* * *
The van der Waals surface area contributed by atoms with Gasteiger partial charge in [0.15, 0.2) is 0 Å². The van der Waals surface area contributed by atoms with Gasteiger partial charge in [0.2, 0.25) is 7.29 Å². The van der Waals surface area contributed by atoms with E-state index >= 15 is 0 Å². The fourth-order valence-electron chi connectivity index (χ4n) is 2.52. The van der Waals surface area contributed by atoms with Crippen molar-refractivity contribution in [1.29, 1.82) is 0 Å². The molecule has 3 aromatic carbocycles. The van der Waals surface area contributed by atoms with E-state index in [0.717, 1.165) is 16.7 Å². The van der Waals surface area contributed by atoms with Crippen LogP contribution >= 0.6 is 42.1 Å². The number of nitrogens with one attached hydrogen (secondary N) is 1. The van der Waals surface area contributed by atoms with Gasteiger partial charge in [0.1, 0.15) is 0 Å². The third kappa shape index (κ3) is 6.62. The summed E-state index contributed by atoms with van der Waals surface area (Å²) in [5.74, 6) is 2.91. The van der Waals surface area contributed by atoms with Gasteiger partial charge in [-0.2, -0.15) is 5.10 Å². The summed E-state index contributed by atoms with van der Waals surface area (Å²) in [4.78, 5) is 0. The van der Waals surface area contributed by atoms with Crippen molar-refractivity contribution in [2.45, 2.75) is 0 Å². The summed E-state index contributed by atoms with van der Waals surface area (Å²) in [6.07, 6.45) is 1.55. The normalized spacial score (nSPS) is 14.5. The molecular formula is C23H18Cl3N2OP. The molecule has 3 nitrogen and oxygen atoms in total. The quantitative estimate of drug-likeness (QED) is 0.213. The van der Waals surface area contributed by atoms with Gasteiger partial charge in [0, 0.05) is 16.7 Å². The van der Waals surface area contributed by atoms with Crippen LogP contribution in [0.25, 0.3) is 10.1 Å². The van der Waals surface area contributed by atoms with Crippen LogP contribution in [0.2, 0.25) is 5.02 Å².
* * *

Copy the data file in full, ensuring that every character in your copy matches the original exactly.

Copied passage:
The van der Waals surface area contributed by atoms with Gasteiger partial charge in [0.15, 0.2) is 0 Å². The van der Waals surface area contributed by atoms with Gasteiger partial charge in [0.2, 0.25) is 7.29 Å². The van der Waals surface area contributed by atoms with E-state index >= 15 is 0 Å². The fourth-order valence-electron chi connectivity index (χ4n) is 2.52. The van der Waals surface area contributed by atoms with Crippen molar-refractivity contribution in [1.29, 1.82) is 0 Å². The molecule has 3 aromatic carbocycles. The van der Waals surface area contributed by atoms with E-state index in [0.717, 1.165) is 16.7 Å². The van der Waals surface area contributed by atoms with Crippen LogP contribution >= 0.6 is 42.1 Å². The number of nitrogens with one attached hydrogen (secondary N) is 1. The van der Waals surface area contributed by atoms with Gasteiger partial charge in [0.1, 0.15) is 0 Å². The third kappa shape index (κ3) is 6.62. The summed E-state index contributed by atoms with van der Waals surface area (Å²) in [5.74, 6) is 2.91. The van der Waals surface area contributed by atoms with Gasteiger partial charge in [-0.2, -0.15) is 5.10 Å². The summed E-state index contributed by atoms with van der Waals surface area (Å²) in [4.78, 5) is 0. The van der Waals surface area contributed by atoms with Crippen molar-refractivity contribution in [2.45, 2.75) is 0 Å². The summed E-state index contributed by atoms with van der Waals surface area (Å²) in [6.07, 6.45) is 1.55. The normalized spacial score (nSPS) is 14.5. The molecular formula is C23H18Cl3N2OP. The molecule has 3 nitrogen and oxygen atoms in total. The quantitative estimate of drug-likeness (QED) is 0.213. The van der Waals surface area contributed by atoms with Gasteiger partial charge in [0, 0.05) is 16.7 Å². The van der Waals surface area contributed by atoms with Crippen LogP contribution in [0.25, 0.3) is 10.1 Å². The van der Waals surface area contributed by atoms with Crippen LogP contribution in [0.2, 0.25) is 5.02 Å².